WEATHER watchers are waiting anxiously as the best chance of some decent rain for a long time gets closer, with forecasters predicting a weekend of rainfall that could bring up to 30mm.
It’s been a long time and it’s sadly ironic that the north is so excited about a rain event which promises just over an inch if it hits the ground as expected.
Bureau of Meteorology climatologist Agata Imielska said yesterday she expected the best chance of rain to be Saturday, with between 20mm and 30mm expected over the two days.
“It may even be more than that. I think the key for this event is to keep an eye out, because we’ll know better when it gets closer,” Ms Imielska said.
So far this year, Tamworth has recorded 224.6mm of rain – against our average annual rainfall of 629mm.
“In general, that area is 40 to 60 per cent below-average rainfall for the year,” Ms Imielska said.
Moree’s annual average rainfall is 599mm; so far this year it has received 187.6mm.
In Narrabri, only 299.4mm has fallen so far but its average annual rainfall is 567.5mm.
“It has been very dry,” Ms Imielska said.
“The last 12 months to the end of July, the north-east area (of NSW, including the North West Slopes and Plains) is the second driest on record.
“It’s astounding how quickly dry conditions returned after all the rain we had in 2010-12.”
Across Tamworth, many landowners hope weekend rain will stave off stock sell-offs because of a lack of fodder and boost some new growth as days warm up towards spring.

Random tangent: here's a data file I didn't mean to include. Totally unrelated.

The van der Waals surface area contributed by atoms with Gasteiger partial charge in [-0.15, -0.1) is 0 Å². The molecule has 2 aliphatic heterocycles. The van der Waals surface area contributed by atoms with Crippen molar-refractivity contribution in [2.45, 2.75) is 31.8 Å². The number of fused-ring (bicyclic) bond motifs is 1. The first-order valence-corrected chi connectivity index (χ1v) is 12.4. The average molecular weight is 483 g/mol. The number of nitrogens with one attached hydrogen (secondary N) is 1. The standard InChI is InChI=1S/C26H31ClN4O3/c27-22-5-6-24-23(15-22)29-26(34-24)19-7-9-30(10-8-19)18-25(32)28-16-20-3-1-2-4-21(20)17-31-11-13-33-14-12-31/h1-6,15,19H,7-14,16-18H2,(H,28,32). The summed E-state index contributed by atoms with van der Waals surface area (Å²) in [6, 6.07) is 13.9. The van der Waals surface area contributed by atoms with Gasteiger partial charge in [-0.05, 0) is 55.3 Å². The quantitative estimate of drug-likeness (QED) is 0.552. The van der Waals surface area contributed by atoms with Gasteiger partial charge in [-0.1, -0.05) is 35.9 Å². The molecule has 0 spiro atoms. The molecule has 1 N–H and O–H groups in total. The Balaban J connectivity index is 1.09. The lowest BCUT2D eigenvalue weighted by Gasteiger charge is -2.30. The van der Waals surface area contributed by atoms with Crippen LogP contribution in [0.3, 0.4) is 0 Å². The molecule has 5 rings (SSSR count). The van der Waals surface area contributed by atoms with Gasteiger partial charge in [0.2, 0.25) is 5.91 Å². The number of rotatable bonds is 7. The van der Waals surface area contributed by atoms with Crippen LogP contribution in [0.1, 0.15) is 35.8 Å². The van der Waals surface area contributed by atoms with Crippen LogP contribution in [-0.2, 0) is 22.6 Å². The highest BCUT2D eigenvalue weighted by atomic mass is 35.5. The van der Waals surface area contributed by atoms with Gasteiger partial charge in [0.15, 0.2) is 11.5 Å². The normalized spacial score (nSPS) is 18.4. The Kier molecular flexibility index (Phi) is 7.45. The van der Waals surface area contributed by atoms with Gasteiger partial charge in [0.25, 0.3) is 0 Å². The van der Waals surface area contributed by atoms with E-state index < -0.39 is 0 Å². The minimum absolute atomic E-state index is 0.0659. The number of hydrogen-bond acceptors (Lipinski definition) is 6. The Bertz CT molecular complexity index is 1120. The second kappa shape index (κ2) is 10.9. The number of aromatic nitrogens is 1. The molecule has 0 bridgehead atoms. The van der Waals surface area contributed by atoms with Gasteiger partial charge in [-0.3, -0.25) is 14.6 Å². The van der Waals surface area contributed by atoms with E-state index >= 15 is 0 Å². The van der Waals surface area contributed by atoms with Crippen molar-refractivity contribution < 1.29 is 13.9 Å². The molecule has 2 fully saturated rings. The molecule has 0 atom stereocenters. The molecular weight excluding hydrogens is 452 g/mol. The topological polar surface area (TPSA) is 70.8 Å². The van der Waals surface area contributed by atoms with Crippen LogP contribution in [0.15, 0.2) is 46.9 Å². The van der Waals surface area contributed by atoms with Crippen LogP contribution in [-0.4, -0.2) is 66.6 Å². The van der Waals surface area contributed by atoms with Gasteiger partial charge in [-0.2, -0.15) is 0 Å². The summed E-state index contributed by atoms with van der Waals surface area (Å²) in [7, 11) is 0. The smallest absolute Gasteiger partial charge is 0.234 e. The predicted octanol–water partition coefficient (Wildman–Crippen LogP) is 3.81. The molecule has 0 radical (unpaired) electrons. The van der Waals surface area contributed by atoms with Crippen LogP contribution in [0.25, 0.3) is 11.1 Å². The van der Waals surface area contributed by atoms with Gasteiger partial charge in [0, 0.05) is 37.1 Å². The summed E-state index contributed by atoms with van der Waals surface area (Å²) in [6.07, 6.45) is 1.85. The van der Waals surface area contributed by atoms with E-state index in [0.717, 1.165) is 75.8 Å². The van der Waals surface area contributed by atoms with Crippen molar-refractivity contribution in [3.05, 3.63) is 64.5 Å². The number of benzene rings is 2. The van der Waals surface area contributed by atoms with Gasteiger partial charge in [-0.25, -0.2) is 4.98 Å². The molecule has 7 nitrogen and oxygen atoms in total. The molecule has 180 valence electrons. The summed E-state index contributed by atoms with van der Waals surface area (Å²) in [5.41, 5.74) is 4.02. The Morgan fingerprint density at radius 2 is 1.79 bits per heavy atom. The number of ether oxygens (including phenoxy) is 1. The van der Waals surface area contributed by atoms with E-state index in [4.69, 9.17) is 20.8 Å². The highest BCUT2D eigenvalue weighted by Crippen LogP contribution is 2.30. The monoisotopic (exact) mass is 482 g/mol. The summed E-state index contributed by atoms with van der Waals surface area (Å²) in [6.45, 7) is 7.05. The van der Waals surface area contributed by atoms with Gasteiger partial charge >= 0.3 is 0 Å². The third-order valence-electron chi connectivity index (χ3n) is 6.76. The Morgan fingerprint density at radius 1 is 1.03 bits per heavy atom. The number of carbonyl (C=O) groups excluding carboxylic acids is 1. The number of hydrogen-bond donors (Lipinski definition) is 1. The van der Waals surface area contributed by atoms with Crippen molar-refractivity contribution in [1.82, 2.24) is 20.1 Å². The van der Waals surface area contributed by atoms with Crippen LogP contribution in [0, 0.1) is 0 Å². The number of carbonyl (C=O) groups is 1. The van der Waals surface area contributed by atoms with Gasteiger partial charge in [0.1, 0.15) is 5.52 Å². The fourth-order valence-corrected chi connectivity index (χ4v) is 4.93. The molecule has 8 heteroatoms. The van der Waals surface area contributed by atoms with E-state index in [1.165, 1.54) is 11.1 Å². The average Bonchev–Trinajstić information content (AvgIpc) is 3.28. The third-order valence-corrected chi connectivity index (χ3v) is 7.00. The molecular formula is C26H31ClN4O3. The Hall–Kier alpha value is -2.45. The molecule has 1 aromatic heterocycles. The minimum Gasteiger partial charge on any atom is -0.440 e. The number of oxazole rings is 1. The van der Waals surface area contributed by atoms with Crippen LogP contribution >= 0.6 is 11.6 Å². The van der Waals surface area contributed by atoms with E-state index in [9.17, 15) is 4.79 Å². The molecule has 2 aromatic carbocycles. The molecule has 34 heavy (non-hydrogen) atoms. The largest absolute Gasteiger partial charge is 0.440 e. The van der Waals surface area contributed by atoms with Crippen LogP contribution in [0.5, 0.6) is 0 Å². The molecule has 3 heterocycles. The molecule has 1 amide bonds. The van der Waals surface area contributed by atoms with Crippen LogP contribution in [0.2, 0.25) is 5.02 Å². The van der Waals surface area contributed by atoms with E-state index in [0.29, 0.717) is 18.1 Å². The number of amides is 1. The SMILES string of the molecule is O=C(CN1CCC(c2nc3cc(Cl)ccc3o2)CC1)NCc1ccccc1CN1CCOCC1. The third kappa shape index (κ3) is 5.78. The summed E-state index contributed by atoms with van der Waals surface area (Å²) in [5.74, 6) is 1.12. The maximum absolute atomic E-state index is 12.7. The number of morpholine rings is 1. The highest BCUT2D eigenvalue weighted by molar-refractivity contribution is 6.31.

In Tamworth, it might also boost town-water users who are facing tough new water rules within a couple of weeks.
Brendon Warnock, of Warnock Agronomics, who, with dad Jack and mum Jacqui, owns two properties – Warilea and Curra – 25km south-east Maules Creek, said although his wheat was looking “fabulous” at the moment, rain would be welcome.
“It’s in very good condition, but we just need a nice spring to get that establishment of yield to go into grain,” Mr Warnock said.
Mr Warnock was the recipient of the AgriRisk High Achiever of the Year award at last week’s 2014 Australian Cotton Industry Awards.
“All up, we manage 1260 hectares – cotton and wheat and mung beans – and we’ll try growing corn this summer,” he said.
“A lot of our wheat was planted behind the cotton crop, so (on) very little sub-soil moisture.
“The wheat crop is a very resilient crop ... it can make grain out of very little moisture ... but if we were lucky enough to get 50mm, it would really change things ... it would set us up really nicely.”